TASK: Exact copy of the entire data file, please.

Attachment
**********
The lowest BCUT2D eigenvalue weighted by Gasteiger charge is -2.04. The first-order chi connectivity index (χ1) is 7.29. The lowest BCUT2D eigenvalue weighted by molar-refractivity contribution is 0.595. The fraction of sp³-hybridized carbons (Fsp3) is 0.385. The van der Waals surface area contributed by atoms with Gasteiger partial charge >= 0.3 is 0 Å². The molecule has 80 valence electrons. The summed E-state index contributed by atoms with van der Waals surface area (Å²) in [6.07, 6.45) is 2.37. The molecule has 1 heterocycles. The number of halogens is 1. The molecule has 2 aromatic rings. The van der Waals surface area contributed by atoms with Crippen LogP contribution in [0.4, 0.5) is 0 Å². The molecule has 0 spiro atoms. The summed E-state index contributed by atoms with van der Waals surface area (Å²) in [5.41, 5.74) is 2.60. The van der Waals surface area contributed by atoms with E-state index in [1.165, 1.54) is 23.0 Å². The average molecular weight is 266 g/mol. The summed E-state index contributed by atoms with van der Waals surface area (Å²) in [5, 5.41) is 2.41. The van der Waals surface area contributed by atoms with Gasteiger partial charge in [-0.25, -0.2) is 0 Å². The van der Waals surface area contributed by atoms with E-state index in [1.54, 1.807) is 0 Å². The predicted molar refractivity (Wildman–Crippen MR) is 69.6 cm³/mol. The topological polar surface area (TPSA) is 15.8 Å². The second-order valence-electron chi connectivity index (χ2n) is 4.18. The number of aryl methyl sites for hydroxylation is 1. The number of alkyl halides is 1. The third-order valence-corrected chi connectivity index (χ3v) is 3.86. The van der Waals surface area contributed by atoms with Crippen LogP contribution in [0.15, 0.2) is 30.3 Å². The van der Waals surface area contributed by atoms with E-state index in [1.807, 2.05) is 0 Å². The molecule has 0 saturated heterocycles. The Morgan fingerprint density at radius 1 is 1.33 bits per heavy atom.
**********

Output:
The lowest BCUT2D eigenvalue weighted by Gasteiger charge is -2.04. The first-order chi connectivity index (χ1) is 7.29. The lowest BCUT2D eigenvalue weighted by molar-refractivity contribution is 0.595. The fraction of sp³-hybridized carbons (Fsp3) is 0.385. The van der Waals surface area contributed by atoms with Gasteiger partial charge >= 0.3 is 0 Å². The molecule has 80 valence electrons. The summed E-state index contributed by atoms with van der Waals surface area (Å²) in [6.07, 6.45) is 2.37. The molecule has 1 heterocycles. The number of halogens is 1. The molecule has 2 aromatic rings. The van der Waals surface area contributed by atoms with Crippen LogP contribution in [0.4, 0.5) is 0 Å². The molecule has 0 spiro atoms. The summed E-state index contributed by atoms with van der Waals surface area (Å²) in [5.41, 5.74) is 2.60. The van der Waals surface area contributed by atoms with E-state index in [1.165, 1.54) is 23.0 Å². The average molecular weight is 266 g/mol. The summed E-state index contributed by atoms with van der Waals surface area (Å²) in [5, 5.41) is 2.41. The van der Waals surface area contributed by atoms with Gasteiger partial charge in [-0.25, -0.2) is 0 Å². The van der Waals surface area contributed by atoms with E-state index in [1.54, 1.807) is 0 Å². The predicted molar refractivity (Wildman–Crippen MR) is 69.6 cm³/mol. The topological polar surface area (TPSA) is 15.8 Å². The second-order valence-electron chi connectivity index (χ2n) is 4.18. The number of aryl methyl sites for hydroxylation is 1. The number of alkyl halides is 1. The third-order valence-corrected chi connectivity index (χ3v) is 3.86. The van der Waals surface area contributed by atoms with Crippen LogP contribution in [0.15, 0.2) is 30.3 Å². The van der Waals surface area contributed by atoms with E-state index in [1.807, 2.05) is 0 Å². The molecule has 0 saturated heterocycles. The Morgan fingerprint density at radius 1 is 1.33 bits per heavy atom.